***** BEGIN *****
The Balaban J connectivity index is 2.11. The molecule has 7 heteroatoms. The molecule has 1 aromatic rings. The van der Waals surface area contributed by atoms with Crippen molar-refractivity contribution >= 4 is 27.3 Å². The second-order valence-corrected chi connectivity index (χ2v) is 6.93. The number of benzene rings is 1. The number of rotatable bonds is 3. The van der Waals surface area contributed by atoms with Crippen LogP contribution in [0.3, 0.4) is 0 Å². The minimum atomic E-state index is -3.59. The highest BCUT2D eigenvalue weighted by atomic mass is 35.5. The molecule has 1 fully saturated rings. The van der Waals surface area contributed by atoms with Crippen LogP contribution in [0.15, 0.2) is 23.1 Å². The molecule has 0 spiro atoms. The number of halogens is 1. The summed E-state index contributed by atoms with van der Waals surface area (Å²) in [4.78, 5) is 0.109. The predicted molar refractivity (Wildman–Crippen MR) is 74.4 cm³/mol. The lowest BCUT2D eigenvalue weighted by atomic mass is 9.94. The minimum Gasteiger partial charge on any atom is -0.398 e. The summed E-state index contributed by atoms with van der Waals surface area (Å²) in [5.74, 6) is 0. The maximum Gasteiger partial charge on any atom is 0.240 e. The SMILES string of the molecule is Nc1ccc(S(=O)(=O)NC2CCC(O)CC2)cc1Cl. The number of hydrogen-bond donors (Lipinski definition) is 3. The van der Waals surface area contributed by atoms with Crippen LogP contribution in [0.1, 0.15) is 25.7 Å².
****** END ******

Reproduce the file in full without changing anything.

The Balaban J connectivity index is 2.11. The molecule has 7 heteroatoms. The molecule has 1 aromatic rings. The van der Waals surface area contributed by atoms with Crippen molar-refractivity contribution >= 4 is 27.3 Å². The second-order valence-corrected chi connectivity index (χ2v) is 6.93. The number of benzene rings is 1. The number of rotatable bonds is 3. The van der Waals surface area contributed by atoms with Crippen LogP contribution in [0.3, 0.4) is 0 Å². The minimum atomic E-state index is -3.59. The highest BCUT2D eigenvalue weighted by atomic mass is 35.5. The molecule has 1 fully saturated rings. The van der Waals surface area contributed by atoms with Crippen LogP contribution in [0.15, 0.2) is 23.1 Å². The molecule has 0 spiro atoms. The number of halogens is 1. The summed E-state index contributed by atoms with van der Waals surface area (Å²) in [4.78, 5) is 0.109. The predicted molar refractivity (Wildman–Crippen MR) is 74.4 cm³/mol. The lowest BCUT2D eigenvalue weighted by atomic mass is 9.94. The minimum Gasteiger partial charge on any atom is -0.398 e. The summed E-state index contributed by atoms with van der Waals surface area (Å²) in [5.74, 6) is 0. The maximum Gasteiger partial charge on any atom is 0.240 e. The SMILES string of the molecule is Nc1ccc(S(=O)(=O)NC2CCC(O)CC2)cc1Cl. The number of hydrogen-bond donors (Lipinski definition) is 3. The van der Waals surface area contributed by atoms with Crippen LogP contribution in [0.1, 0.15) is 25.7 Å².